- Reliable Targeted Delivery – Messages are generally targeted to a specific entity. Thus, by design, a message can have one and only one recipient as the message will be removed from the queue once the first system processes it.
Even though messages tend to be targeted, they provide decoupling because there is no requirement that the targeted system is available when the message is sent. If the target system is down, then the message will be stored until the system is back up and accepting messages. Any missed messages will be processed in a First In – First Out process and the targeted system will be able to independently catch up on its work without affecting the sending system.
When we look at the decoupling we discussed earlier, it becomes apparent that messaging may not be the best way to support eventual consistency as there is more than one system that could be interested in the data within the message. And, by design, messaging isn’t a big fan of this happening. So, with these limitations, when would messaging make sense?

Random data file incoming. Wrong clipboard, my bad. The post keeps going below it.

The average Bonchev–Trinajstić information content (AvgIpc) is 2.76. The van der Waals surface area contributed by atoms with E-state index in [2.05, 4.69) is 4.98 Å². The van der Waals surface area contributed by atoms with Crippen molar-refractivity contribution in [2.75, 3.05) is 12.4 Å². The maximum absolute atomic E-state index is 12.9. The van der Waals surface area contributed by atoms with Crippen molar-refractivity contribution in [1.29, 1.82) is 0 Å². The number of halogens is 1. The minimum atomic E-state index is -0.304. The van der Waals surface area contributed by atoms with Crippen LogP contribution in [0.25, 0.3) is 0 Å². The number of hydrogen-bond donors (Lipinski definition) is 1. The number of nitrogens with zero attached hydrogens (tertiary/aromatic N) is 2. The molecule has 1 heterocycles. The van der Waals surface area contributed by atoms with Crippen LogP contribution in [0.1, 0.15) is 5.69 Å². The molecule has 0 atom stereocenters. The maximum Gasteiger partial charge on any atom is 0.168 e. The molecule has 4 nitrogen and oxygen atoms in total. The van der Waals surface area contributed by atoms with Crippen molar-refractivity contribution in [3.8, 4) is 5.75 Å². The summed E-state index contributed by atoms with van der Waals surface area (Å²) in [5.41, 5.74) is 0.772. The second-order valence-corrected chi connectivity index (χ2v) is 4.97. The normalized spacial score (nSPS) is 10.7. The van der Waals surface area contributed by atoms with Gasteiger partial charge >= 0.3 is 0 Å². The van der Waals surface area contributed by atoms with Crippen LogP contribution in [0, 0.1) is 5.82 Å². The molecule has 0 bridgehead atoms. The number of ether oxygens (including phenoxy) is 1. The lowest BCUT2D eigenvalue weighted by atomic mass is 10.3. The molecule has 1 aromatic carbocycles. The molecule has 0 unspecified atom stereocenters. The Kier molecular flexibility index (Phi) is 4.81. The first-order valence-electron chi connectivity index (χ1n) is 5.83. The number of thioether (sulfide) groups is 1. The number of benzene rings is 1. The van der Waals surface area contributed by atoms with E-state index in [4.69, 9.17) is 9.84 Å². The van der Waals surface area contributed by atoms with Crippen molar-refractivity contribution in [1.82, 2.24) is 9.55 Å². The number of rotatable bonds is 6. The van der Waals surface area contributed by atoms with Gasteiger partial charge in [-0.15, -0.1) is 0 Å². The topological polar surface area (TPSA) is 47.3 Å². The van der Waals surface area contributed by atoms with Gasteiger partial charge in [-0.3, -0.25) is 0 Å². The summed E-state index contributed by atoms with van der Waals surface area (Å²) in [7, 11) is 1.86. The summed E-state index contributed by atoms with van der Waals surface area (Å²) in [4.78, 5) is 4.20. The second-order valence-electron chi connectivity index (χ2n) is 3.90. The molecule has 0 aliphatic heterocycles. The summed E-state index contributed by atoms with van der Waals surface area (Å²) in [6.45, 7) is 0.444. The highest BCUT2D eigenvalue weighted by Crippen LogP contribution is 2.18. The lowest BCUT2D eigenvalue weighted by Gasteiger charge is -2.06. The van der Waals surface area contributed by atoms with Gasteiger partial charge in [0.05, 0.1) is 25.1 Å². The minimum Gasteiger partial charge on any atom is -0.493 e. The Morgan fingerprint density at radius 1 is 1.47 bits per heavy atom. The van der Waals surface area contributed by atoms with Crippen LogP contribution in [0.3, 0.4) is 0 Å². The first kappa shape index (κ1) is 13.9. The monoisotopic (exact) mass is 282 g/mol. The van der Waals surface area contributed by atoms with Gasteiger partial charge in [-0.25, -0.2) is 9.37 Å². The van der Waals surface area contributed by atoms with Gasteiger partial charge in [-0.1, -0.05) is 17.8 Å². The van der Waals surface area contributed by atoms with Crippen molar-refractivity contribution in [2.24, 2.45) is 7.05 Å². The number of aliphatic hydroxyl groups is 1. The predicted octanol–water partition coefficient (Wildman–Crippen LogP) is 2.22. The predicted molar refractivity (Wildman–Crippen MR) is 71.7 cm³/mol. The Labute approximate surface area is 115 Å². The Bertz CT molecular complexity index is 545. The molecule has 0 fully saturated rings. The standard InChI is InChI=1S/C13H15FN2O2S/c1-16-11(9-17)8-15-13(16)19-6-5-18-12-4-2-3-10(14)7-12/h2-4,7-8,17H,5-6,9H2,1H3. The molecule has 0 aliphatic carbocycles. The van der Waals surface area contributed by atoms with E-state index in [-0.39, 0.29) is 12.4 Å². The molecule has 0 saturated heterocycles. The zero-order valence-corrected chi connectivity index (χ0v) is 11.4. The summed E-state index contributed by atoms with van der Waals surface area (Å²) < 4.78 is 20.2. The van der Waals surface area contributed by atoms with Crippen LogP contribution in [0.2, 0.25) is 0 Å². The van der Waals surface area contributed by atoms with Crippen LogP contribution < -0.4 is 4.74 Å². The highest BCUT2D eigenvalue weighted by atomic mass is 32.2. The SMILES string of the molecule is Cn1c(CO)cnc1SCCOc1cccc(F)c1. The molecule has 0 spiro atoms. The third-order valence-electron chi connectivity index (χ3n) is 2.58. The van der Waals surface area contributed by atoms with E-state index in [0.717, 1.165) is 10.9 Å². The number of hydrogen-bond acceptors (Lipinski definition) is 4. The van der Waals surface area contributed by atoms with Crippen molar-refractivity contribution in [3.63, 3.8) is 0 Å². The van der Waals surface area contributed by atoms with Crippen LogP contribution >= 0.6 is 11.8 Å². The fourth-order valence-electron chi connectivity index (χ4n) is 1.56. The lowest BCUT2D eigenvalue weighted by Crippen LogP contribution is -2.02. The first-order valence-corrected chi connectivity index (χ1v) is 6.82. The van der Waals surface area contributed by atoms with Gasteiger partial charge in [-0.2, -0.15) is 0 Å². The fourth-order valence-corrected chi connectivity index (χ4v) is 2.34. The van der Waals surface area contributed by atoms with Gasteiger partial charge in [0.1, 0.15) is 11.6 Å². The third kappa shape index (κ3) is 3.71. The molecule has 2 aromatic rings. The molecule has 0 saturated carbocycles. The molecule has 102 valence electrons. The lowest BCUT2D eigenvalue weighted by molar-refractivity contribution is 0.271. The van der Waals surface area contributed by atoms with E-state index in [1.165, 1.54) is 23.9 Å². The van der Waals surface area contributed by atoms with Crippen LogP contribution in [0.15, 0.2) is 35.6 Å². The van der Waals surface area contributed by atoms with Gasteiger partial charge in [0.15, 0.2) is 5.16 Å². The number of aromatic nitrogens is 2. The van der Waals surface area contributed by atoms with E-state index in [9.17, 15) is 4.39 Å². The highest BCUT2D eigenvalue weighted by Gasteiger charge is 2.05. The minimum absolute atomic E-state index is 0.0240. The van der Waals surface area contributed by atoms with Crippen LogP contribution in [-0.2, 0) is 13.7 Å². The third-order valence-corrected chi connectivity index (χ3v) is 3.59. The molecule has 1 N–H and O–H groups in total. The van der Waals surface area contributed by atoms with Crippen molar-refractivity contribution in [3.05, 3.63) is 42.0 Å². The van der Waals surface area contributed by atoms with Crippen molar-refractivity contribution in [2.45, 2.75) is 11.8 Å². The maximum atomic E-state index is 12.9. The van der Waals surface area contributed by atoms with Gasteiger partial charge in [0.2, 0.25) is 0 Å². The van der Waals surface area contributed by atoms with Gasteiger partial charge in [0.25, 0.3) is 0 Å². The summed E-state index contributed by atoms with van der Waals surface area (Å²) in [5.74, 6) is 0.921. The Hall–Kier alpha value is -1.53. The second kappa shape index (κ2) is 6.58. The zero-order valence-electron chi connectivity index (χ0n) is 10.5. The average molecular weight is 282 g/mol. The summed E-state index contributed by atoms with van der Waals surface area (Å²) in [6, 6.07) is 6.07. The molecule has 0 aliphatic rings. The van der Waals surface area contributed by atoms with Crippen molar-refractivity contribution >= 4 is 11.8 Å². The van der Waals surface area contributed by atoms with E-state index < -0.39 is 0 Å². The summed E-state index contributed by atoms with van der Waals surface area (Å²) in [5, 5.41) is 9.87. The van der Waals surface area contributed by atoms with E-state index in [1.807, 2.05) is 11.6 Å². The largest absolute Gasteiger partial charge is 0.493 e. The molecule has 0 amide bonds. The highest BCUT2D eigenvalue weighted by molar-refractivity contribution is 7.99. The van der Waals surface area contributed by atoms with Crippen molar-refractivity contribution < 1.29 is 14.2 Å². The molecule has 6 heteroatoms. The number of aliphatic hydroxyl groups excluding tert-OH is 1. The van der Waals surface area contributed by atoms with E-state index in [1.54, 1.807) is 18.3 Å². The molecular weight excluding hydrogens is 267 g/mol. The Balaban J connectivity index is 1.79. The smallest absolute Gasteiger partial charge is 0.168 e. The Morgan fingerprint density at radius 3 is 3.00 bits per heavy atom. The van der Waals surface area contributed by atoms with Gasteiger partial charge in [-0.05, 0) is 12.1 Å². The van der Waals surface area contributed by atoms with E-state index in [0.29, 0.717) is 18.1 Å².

Note: There are technical design approaches that allow you to send a single message that can be received by multiple targets. This is done through a recipient list, where the message sender sends a single message and then there is code around the recipient list that duplicates that message to every target in the list. We won’t go into these approaches here.
The key thing to consider about messaging is that it focuses on assured delivery and once and once-only processing. This provides insight into the types of operations best supported by messaging. An example may be the web application submitting an order. Think of the chaos if this order was received and processed by some services but not the order service. Instead, this submission should be a message targeted at the order service. Sure, in many instances we are handling this as an HTTP Request (note the similarities between a message and the HTTP request) but that may not always be the best approach. Instead, our ordering system sends a message that is assured of delivery to a single target.